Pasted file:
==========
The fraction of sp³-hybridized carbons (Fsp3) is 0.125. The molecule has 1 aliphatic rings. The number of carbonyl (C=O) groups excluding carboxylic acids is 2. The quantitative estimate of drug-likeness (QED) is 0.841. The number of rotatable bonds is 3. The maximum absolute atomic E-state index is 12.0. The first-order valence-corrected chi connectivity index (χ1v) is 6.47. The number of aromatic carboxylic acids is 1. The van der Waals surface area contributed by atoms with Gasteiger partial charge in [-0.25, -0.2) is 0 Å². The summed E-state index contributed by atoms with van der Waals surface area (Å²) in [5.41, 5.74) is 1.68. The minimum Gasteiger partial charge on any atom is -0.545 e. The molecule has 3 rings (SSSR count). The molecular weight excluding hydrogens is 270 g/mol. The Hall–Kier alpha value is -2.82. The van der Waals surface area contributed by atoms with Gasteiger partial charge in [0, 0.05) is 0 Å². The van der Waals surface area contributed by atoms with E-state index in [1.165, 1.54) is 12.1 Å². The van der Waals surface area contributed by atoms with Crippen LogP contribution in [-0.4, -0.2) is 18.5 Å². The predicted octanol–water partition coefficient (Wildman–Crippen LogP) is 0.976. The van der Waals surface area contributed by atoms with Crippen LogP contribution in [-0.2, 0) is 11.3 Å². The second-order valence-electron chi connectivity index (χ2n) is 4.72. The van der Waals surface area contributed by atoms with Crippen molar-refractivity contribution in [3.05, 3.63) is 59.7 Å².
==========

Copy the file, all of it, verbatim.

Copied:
The fraction of sp³-hybridized carbons (Fsp3) is 0.125. The molecule has 1 aliphatic rings. The number of carbonyl (C=O) groups excluding carboxylic acids is 2. The quantitative estimate of drug-likeness (QED) is 0.841. The number of rotatable bonds is 3. The maximum absolute atomic E-state index is 12.0. The first-order valence-corrected chi connectivity index (χ1v) is 6.47. The number of aromatic carboxylic acids is 1. The van der Waals surface area contributed by atoms with Gasteiger partial charge in [-0.25, -0.2) is 0 Å². The summed E-state index contributed by atoms with van der Waals surface area (Å²) in [5.41, 5.74) is 1.68. The minimum Gasteiger partial charge on any atom is -0.545 e. The molecule has 3 rings (SSSR count). The molecular weight excluding hydrogens is 270 g/mol. The Hall–Kier alpha value is -2.82. The van der Waals surface area contributed by atoms with Gasteiger partial charge in [0, 0.05) is 0 Å². The van der Waals surface area contributed by atoms with E-state index in [1.165, 1.54) is 12.1 Å². The van der Waals surface area contributed by atoms with Crippen LogP contribution in [-0.4, -0.2) is 18.5 Å². The predicted octanol–water partition coefficient (Wildman–Crippen LogP) is 0.976. The van der Waals surface area contributed by atoms with Crippen LogP contribution in [-0.2, 0) is 11.3 Å². The second-order valence-electron chi connectivity index (χ2n) is 4.72. The van der Waals surface area contributed by atoms with Crippen molar-refractivity contribution in [3.05, 3.63) is 59.7 Å².